A focused Vietnam War–era history of the “wives and families…left behind for war.”
The Boys of ’67, the author’s intimate history of an infantry company in Vietnam, was well-received when it was published in 2012, and it became the basis for the National Geographic special Brothers in War. Here, Wiest (History/Univ. of Southern Mississippi; Vietnam: A View from the Front Lines, 2013, etc.) revisits the material, adding interviews and covering similar ground, this time from the perspectives of the soldiers’ wives and families. The result is a moving work as stirring as its predecessor. The format jumps back and forth among two dozen wives across seven chapters; the recollections begin with their childhoods and continue through their present lives. The 1966 draft took men, married or not, soon after they reached 18. Men in college were exempt, so the resulting Army was not a cross-section of the population, and readers will be unnerved at the impoverished backgrounds of so many. A private’s pay gave many their first taste of financial security. Women married younger in those days, and many couples were courting when the draft notice arrived. Consequently, there were hasty marriages, and a surprising number of men left for Vietnam with their wives pregnant or with small children. The women had a miserable time. Often fresh out of high school, they struggled alone but with remarkable success to make a home, earn a living, and care for an infant, always aware that their husbands were in mortal danger. Normal life sometimes resumed after their service, but more often than not, the men were emotionally damaged, withdrawn, or abusive. Some marriages recovered, but others didn’t, and it’s quite possible that the author has omitted the worst cases.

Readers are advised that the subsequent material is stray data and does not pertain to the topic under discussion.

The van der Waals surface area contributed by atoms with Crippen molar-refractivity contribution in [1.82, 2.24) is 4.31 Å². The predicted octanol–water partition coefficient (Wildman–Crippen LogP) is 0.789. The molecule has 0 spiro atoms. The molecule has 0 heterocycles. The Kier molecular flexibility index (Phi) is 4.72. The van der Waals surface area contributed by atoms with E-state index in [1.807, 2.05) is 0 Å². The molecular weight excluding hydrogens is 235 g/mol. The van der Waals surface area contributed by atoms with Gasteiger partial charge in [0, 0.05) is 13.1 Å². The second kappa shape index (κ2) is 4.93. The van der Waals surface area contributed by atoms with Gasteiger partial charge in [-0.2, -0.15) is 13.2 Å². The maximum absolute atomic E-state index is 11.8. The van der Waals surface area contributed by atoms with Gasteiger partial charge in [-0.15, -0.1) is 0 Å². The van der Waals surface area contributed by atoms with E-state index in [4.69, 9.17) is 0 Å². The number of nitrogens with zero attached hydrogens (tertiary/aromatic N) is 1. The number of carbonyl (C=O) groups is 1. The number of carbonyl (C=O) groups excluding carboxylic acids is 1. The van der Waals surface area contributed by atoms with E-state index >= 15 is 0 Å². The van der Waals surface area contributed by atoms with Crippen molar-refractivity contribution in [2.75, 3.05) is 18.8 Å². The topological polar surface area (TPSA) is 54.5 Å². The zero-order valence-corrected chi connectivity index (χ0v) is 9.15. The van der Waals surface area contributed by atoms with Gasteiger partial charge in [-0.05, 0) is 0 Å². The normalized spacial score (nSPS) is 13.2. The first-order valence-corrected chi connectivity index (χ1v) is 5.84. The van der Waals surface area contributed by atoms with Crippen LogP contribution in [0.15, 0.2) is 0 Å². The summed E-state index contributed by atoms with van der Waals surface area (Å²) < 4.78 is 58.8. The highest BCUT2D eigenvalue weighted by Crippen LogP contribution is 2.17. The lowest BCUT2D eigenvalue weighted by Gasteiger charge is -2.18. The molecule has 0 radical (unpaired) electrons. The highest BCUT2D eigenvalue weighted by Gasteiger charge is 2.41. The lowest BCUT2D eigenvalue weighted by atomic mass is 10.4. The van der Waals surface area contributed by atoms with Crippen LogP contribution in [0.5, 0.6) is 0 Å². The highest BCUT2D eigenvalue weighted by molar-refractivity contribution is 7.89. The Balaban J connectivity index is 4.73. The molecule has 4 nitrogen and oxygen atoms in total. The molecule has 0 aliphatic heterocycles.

A painful yet impressive account of the effects of war on the families left behind.